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Published by McGill-Queen’s University Press (2009) $35.00
Hard Cover 257 page with 8 plates of photos
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Excerpt From the Introduction
Little has been written about Bennett’s time in the House of Lords – indeed he remains the most neglected of Canada’s full term Prime Ministers. Summoned to the House of Lords in 1941, Bennett played a subtle yet important role of importing Canada into the Parliament at Westminster. While he was one of a number of Canadians to serve in the House of Lords, he was the first Dominion Prime Minister to take a seat there.
In December of 1945 Bennett, for example, took to his feet and bluntly warned both the Lords and Britain itself of the dangers he saw in the financial post-war arrangements His Majesty’s British government was contemplating to engage in with the Americans. Bennett felt the U.K. was abandoning the system of Imperial preferences for trade within Empire and Commonwealth he had himself given so much of his public life to see establish. It was a man free of all political constraints who honestly stated the following at Westminster:
“I venture to think that when that crisis comes there will be men and women who will look back upon this time and say, as they contemplate it and our hurry, our undue anxiety and lack of courage with respect to the British Empure, ‘This was our darkest hour.’”
This book is divided into three sections; at the beginning of each section is an explanatory note. The first section includes Bennett’s speeches in the House of Lords. These cover a diverse range of issues from comforts for merchant seamen, to civil aviation, and of course, the war effort. We also see the electric side of Bennett’s interests and thinking when he raises, for example, the plight of the British inventor or discourses on the coal industry. But the common theme included in all of Bennett’s orations in the Lords is the Canadian experience and the Commonwealth. The second section covers the various tributes and obituaries offered to Bennett’s memory following his death. Through these the reader is offered a view of Bennett in his own time, and with some distance from his premiership. The last section includes Bennett’s Inaugural address as Rector to Queen’s University at Kingston in 1935 and a number of short articles related to renewed interest to Canada’s eleventh Prime Minister.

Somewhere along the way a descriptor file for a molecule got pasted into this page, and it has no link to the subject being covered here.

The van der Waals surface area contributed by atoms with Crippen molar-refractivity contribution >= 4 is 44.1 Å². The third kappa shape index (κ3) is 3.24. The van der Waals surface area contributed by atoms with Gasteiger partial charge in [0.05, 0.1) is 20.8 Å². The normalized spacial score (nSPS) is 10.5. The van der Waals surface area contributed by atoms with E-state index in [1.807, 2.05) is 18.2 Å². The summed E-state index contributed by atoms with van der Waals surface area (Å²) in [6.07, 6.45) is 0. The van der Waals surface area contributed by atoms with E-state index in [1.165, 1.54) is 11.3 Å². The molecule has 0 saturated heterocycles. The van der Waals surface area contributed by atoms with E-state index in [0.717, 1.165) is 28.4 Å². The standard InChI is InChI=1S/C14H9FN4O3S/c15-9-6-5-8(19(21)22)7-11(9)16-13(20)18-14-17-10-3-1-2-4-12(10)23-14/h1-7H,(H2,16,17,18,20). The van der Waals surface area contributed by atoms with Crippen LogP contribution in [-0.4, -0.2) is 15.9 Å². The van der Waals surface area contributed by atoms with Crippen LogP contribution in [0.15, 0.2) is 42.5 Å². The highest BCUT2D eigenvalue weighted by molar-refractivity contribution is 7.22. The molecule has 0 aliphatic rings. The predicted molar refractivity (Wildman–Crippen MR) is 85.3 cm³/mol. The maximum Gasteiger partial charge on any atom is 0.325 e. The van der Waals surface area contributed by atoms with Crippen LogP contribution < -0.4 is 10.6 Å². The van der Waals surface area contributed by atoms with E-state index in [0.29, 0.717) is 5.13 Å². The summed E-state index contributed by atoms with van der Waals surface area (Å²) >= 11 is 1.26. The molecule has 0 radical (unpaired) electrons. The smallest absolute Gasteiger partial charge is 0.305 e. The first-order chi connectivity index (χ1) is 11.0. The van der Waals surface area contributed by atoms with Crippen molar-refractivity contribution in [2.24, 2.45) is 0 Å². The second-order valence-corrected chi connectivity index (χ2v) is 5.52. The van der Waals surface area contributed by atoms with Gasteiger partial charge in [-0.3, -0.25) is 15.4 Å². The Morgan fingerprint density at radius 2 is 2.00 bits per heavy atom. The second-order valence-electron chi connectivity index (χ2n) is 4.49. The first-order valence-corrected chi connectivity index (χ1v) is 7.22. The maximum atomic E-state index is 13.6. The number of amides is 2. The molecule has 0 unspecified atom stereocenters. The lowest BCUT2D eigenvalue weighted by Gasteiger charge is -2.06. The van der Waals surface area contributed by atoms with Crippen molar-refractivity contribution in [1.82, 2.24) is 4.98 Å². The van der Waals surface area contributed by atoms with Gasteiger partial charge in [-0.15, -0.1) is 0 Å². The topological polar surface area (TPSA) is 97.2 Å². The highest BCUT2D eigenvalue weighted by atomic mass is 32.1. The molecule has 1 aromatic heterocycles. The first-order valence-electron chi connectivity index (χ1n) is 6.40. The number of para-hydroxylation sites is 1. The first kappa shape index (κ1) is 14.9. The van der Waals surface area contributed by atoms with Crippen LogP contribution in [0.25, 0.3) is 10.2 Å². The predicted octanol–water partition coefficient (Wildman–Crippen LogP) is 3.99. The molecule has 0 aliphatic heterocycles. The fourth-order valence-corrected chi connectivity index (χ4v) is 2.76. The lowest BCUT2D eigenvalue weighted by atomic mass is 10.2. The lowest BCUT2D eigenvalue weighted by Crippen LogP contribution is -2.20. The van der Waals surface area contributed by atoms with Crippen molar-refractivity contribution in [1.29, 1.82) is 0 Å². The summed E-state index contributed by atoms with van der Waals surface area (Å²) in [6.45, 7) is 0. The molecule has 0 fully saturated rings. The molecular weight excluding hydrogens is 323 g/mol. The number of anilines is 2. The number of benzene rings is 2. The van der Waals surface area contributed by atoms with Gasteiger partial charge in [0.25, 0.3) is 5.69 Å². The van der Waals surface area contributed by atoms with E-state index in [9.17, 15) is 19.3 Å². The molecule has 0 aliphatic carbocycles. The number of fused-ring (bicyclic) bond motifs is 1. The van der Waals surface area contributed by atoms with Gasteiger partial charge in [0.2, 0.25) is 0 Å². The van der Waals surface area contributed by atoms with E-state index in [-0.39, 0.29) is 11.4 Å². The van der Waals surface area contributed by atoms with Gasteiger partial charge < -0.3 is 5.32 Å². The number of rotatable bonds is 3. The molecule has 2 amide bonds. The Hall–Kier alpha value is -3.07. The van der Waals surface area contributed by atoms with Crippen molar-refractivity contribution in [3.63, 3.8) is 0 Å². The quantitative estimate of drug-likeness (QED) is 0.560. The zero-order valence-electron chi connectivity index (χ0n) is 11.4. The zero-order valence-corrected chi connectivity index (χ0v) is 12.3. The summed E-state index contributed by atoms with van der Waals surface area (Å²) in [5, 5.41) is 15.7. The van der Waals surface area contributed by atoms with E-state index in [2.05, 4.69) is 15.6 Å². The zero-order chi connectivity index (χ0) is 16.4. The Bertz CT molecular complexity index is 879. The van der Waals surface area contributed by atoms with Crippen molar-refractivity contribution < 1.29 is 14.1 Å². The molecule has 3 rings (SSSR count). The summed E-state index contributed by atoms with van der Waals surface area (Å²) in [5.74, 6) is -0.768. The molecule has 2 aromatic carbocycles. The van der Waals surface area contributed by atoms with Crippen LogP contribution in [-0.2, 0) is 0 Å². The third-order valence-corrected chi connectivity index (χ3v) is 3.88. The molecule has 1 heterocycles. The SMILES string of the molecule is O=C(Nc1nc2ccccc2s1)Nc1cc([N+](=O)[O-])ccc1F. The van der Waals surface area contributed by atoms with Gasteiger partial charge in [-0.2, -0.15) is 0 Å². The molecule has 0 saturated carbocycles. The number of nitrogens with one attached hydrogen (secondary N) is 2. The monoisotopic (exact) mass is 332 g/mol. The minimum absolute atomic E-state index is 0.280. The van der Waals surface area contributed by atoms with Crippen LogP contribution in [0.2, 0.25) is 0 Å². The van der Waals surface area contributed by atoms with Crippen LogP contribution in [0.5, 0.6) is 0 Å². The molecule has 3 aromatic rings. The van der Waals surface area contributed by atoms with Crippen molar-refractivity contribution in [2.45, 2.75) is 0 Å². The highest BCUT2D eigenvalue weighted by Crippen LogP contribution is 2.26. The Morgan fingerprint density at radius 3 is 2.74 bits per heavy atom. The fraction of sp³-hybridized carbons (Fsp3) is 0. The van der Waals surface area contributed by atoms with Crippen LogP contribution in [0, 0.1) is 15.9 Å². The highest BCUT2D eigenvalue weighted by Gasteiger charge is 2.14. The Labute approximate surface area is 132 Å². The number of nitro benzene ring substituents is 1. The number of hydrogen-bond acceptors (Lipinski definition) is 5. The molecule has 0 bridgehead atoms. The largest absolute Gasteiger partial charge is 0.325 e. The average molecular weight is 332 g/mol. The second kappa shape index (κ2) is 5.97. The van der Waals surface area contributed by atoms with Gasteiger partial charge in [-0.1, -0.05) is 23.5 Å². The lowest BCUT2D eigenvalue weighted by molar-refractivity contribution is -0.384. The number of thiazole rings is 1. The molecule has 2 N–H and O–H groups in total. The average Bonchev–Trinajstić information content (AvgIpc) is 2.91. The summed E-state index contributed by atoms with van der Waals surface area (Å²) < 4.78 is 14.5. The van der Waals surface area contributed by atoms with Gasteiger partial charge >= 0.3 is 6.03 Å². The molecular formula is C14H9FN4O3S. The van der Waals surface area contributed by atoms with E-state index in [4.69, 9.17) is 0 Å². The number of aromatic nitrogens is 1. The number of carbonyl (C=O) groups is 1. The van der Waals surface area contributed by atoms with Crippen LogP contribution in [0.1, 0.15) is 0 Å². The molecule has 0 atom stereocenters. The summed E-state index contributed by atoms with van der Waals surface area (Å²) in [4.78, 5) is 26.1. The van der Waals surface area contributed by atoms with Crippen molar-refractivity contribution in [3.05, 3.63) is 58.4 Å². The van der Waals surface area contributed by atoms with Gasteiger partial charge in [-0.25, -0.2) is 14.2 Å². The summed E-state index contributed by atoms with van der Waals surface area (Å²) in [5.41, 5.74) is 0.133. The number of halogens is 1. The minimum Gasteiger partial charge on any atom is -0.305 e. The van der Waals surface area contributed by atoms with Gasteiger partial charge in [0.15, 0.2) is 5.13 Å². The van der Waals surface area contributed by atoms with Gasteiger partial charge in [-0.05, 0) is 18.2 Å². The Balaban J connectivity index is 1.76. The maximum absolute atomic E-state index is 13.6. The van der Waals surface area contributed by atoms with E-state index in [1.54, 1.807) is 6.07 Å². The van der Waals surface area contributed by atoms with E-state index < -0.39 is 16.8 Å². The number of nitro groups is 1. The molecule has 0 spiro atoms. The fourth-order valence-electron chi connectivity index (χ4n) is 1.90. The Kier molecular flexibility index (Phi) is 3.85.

Editors: Christopher McCreery and Arthur Milnes
Foreword by The Right Honourable John N. Turner, PC, CC, QC